- they are able to perform specialist diagnostic analysis of materials, even within contexts that are not strictly connected to cultural heritage;
- they are able to use computer systems for managing and processing analytical data and documentation of the state of conservation and the interventions being carried out.
The teaching/learning activities and the specialist laboratory activities which are case-study orientated as well as the work involved in the preparation of the thesis (which may be completed in public and private cultural heritage research and conservation institutes) and its implementation, permits graduates direct contact with other professionals involved in this work and to develop and defend arguments aimed at resolving real conservation and restoration problems (problem-solving oriented). Achievement of the ability to apply knowledge and to understand as set out above is developed through the critical reflection of texts stimulated by activities in lectures, research and application case studies demonstrated by professors, practical laboratory activities, bibliographical research and field-work, as well as individual and/or group projects as provided for particularly in the following core curriculum subject areas: chemistry, physics, biology, mineralogy, computer science, history and art as well as in the preparation of the thesis. Assessment, based oral and written examinations, reports and practical laboratory activities requires the completion of specific tasks in which students demonstrate mastery of tools, methodologies and judgement skills.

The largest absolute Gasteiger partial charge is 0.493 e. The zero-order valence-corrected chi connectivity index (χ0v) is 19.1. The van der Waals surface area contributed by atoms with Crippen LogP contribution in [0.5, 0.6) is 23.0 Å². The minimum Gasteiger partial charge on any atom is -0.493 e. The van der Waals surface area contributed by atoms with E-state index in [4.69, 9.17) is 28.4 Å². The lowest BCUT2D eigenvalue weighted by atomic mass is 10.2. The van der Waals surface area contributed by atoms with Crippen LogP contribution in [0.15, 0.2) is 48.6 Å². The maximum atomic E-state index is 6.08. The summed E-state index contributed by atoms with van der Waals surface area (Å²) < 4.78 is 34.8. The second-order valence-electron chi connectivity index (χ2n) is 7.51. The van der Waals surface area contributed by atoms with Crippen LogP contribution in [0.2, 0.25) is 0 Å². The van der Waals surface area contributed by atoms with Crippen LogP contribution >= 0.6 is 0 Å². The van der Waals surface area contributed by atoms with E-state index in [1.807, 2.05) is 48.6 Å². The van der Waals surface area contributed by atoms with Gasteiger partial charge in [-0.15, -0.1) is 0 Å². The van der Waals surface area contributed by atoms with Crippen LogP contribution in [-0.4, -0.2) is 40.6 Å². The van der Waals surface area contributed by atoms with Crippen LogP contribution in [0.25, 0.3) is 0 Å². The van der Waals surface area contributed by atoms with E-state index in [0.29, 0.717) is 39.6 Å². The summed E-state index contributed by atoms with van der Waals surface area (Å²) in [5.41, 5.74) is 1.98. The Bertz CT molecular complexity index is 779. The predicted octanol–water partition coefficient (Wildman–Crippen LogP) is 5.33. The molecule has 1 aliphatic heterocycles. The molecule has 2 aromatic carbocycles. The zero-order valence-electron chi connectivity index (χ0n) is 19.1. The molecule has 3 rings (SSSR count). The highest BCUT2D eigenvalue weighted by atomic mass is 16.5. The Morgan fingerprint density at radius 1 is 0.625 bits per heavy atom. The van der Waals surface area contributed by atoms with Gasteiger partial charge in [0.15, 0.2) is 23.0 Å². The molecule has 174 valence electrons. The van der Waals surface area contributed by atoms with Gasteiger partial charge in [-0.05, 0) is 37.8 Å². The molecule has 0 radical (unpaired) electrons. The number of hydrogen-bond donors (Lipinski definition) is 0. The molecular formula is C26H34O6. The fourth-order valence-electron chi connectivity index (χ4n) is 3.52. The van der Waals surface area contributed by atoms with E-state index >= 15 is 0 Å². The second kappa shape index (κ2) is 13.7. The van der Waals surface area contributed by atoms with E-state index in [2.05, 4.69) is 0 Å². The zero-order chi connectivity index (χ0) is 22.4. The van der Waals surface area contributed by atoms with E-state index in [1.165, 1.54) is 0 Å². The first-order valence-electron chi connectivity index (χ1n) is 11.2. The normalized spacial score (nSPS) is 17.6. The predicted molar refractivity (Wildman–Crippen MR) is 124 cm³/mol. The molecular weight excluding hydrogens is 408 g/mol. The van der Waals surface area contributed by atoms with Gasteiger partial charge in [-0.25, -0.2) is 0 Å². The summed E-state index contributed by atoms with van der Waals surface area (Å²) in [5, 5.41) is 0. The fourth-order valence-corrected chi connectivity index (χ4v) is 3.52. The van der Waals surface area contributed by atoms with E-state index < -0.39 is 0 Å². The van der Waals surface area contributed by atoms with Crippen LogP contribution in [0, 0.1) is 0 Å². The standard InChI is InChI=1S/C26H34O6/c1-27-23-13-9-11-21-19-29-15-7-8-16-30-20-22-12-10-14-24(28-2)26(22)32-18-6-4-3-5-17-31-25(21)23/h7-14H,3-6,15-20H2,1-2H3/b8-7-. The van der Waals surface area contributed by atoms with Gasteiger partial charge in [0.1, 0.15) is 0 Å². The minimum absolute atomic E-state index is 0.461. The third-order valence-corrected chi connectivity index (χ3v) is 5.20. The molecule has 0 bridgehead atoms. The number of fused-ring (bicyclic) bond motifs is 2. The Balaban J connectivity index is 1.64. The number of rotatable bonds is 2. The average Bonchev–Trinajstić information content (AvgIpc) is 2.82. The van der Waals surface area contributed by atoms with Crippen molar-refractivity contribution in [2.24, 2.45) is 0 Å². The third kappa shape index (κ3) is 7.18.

Graduates are abl to:
- determine the nature and extent of deterioration and identify the causes;
- interpret the scientific data deriving from the application of a diagnostic protocol completely;
- formulate an analytical problem and propose ideas and solutions;
- give judgements that include reflections on important conservation science and restoration ethics issues;
- adapt to different work environments and topics and to collect and evaluate sources of information, data and literature.